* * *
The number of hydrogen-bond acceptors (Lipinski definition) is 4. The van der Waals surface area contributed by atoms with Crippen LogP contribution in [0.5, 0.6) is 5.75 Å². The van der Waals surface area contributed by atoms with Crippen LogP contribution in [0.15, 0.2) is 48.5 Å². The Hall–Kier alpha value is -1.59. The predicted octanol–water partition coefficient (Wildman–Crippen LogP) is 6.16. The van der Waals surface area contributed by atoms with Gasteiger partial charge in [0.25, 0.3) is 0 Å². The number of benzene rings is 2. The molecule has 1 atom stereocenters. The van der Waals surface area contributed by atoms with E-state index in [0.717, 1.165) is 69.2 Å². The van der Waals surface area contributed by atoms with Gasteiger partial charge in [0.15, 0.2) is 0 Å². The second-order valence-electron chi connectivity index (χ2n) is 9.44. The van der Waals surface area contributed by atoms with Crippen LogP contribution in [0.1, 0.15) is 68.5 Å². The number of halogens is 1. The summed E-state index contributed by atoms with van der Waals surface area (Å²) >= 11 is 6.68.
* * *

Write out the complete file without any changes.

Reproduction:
The number of hydrogen-bond acceptors (Lipinski definition) is 4. The van der Waals surface area contributed by atoms with Crippen LogP contribution in [0.5, 0.6) is 5.75 Å². The van der Waals surface area contributed by atoms with Crippen LogP contribution in [0.15, 0.2) is 48.5 Å². The Hall–Kier alpha value is -1.59. The predicted octanol–water partition coefficient (Wildman–Crippen LogP) is 6.16. The van der Waals surface area contributed by atoms with Gasteiger partial charge in [0.25, 0.3) is 0 Å². The number of benzene rings is 2. The molecule has 1 atom stereocenters. The van der Waals surface area contributed by atoms with E-state index in [0.717, 1.165) is 69.2 Å². The van der Waals surface area contributed by atoms with Gasteiger partial charge in [0.15, 0.2) is 0 Å². The second-order valence-electron chi connectivity index (χ2n) is 9.44. The van der Waals surface area contributed by atoms with Crippen LogP contribution in [0.1, 0.15) is 68.5 Å². The number of halogens is 1. The summed E-state index contributed by atoms with van der Waals surface area (Å²) >= 11 is 6.68.